Trudeau says he brought up P.E.I. potato trade to Biden during U.S. visit
PM says feds working closely with Americans to make it clear there's 'no scientific basis' for ban
Prime Minister Justin Trudeau said he raised the P.E.I. potato export suspension with U.S. President Joe Biden during his trip to Washington last week.
The prime minister said during question period Wednesday that the Canadian government is working closely with the U.S. to resume the fresh potato trade after John Barlow, Conservative MP for Foothills and shadow agriculture minister, asked whether Trudeau would reverse the suspension.
"In the matter of potatoes, we are obviously extremely concerned. I brought it up directly with the president last week when I was in Washington," Trudeau said.
"We've been working closely with Islanders and indeed with the Americans to make sure the Americans understand that there's no scientific basis for the ban of table potatoes. We're going to continue to stand up for Prince Edward Islanders, look for a solution to this based on science."
The Canadian Food Inspection Agency announced the suspension on Monday, a few days after Trudeau's U.S. visit. The CFIA based its decision on the discovery of potato wart in two Island fields in October.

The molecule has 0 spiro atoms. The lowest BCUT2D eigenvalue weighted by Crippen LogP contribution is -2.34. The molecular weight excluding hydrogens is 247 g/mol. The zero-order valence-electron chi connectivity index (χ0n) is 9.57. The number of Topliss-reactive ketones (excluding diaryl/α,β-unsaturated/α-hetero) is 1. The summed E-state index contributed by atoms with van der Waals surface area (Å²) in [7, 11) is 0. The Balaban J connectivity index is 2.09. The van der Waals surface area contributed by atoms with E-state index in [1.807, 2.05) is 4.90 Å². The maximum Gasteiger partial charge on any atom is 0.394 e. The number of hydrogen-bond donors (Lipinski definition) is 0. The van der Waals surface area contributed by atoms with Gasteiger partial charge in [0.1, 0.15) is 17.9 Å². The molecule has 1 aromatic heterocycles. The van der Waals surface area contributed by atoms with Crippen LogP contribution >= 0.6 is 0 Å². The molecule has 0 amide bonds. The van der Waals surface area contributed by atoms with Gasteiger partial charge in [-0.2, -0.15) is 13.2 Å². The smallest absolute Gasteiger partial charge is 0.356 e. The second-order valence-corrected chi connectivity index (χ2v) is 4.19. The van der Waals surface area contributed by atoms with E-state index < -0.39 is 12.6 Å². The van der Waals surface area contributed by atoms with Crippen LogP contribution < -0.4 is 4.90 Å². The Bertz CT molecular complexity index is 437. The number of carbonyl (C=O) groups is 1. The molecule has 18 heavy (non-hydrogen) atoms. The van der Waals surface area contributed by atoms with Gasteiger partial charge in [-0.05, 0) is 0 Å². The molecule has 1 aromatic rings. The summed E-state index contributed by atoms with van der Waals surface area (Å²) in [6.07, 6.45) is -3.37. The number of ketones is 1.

Shortly after the announcement, P.E.I. Premier Dennis King said the province will be considering all options at its disposal to fight the decision, saying that it was not at all based in science.
Barlow pressed Trudeau on the matter, and blasted P.E.I.'s MPs, all Liberal, for not speaking out against the suspension.
"Obviously, Mr Speaker, the prime minister has no idea what I was talking about. But maybe he should ask his members of parliament from Prince Edward Island who haven't said a single word about this decision," Barlow said.
"With the stroke of a pen, Mr. Speaker, the prime minister has devastated Prince Edward Island's potato industry."
Trudeau reiterated comments made by Agriculture Minister Marie-Claude Bibeau earlier in the week that the suspension was imposed to prevent the Americans from imposing their own ban, which he said would be much more difficult to reverse.